19 Ideas on How to Cultivate Your Donors
If there is one area of "moves management" that never has sat well with me, it’s the word "stewardship." Stewardship is what you are supposed to do with donors after they give you gifts. The reason I don’t like it is that it conveys more of a passive approach to the relationship with your donor.
For instance, I’ve been working with a major gifts officer (MGO), who told me, “Oh, that donor is in stewardship mode right now, so I don’t have to worry about them." Huh? Yes, you do. If you’re ever going to ask for another gift, your approach with that donor needs to be strategic, focused and donor-centered.
I like to say that you are always in a cultivation mode with your donors. You always are trying to build and deepen relationships, and provide opportunities for your donors to invest in your mission. There really is no time to be passive, especially just after the donor has given you a great gift.
So, to kick off this week, let's celebrate the fact that we get to do this great work called fundraising. Here are 19 ideas for how you can cultivate your donors:
- Research each of your donors and find something unique about them.
- Update all your communication with donors into your donor data system to allow you to know what you’ve done with each donor.
- Call three of your donors every day just to thank them for supporting the mission.
- Write five handwritten thank-you notes to donors on your case-load every day.
- Invite some of your donors to see your programs firsthand.
- Ask a donor to help you solve a problem.
- Know your donors' hobbies and use that knowledge to send the donors information about that hobby, telling them that you are thinking of them.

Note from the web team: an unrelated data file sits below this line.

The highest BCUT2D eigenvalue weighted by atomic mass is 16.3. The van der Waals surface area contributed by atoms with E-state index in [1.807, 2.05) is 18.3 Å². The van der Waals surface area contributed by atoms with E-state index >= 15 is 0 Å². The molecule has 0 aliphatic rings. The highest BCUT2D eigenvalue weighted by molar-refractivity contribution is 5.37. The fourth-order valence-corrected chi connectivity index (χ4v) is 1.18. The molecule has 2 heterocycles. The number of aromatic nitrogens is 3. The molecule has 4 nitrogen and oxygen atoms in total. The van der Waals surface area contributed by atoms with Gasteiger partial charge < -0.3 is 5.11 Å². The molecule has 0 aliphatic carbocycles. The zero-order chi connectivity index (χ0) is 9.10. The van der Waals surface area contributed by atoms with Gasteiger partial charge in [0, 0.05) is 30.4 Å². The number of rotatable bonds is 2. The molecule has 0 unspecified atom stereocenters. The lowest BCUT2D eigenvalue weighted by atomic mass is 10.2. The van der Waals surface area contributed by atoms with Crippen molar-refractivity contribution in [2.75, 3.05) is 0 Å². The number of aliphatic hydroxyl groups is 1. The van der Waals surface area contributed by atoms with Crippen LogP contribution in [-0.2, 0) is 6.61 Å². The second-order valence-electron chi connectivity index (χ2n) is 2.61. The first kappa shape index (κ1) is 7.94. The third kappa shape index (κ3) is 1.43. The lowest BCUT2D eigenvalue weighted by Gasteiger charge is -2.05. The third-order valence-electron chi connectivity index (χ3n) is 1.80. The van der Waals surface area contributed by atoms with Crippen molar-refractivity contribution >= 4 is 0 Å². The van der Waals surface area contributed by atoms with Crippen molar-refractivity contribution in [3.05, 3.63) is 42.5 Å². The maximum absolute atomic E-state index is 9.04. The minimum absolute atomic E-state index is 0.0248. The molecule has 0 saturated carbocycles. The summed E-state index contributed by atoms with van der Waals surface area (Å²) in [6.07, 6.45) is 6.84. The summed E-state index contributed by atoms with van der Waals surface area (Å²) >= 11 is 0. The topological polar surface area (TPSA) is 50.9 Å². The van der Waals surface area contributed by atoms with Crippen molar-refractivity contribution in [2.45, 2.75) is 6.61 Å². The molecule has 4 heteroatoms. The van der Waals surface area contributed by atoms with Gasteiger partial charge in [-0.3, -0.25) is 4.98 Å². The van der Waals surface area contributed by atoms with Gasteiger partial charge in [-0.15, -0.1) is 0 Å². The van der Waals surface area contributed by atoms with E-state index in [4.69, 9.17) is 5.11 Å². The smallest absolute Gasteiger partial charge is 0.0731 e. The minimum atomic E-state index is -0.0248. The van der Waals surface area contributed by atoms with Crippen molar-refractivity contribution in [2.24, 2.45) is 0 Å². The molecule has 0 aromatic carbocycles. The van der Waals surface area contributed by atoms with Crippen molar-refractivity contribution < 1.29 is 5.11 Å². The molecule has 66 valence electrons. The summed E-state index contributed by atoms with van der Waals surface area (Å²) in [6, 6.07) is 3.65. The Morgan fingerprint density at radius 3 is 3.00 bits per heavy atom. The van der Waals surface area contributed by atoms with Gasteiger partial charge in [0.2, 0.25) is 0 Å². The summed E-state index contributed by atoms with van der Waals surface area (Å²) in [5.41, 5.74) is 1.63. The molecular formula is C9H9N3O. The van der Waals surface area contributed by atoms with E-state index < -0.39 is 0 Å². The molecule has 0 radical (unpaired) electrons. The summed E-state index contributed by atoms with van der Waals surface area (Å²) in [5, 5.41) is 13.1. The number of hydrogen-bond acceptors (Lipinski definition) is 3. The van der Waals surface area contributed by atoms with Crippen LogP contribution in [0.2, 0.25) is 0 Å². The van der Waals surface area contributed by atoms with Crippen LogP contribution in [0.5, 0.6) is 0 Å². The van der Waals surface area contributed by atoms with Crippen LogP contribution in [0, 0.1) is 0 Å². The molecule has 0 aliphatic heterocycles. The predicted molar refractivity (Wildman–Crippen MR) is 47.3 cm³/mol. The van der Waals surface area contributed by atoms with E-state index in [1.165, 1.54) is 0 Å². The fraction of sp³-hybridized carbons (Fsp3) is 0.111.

- Take your donor to a sporting or cultural event that you have tickets for.
- Figure out ways to get donors to see your mission and arrange for them to have a vacation.
- Help your donors pass their giving legacies on to their children by recommending ways to talk to their children about giving and recommending a good consultant to advise the family about multigenerational giving.
- Ask a few of your donors to talk to your board about why they give and why they love the organization.
- In addition, ask your donors to give your executive director and board some solid critique of the organization and how it could be better.
- Look for connections in your donor portfolio so you can introduce donors to one another. Help your donors network with one another.
- Think of ways to foster business relationships between your donors and arrange for meetings.
- Have the CEO or executive director call each one of your tier-A donors at least once a year to thank them for giving.
- If you have a relationship with a celebrity or VIP, have that person make a call to your top 10 donors or write special notes thanking them for being involved in your organization.
- Look for ways to honor your donors publicly (provided they will like it) in front of their peers and publicize it.
- Always acknowledge milestones in your donors' lives.
- Arrange for a program person to call your donors and give them a firsthand account of the impact they are making on that program. Tell the donors they are heroes.
There you go—19 ideas on how to cultivate your donors proactively so that you will continue to foster and deepen the relationships with them. With 150 donors on your caseload, there is no time to sit back and be passive. Hopefully these 19 ideas will spark others as well.
Please feel free to share more cultivation ideas with the passionate giving community!
If you like baseball, tennis, golf, Gregorian chant, jazz, rock, good wine and deep conversation, then you’ll like to hang out with Jeff.
If you are passionate about fundraising, Jeff will inspire you to be a true “broker of love” for your donors, helping you bring together a donor’s desire to change the world and the world’s greatest needs. Jeff believes that if nonprofits truly want to grow and obtain more net revenue for their mission, it will come through creating, building and successfully managing major-gift programs. The Connections blog will give you inspiration and practical advice to help you succeed. Jeff has more than 25 years of nonprofit fundraising experience and is senior partner of the Veritus Group.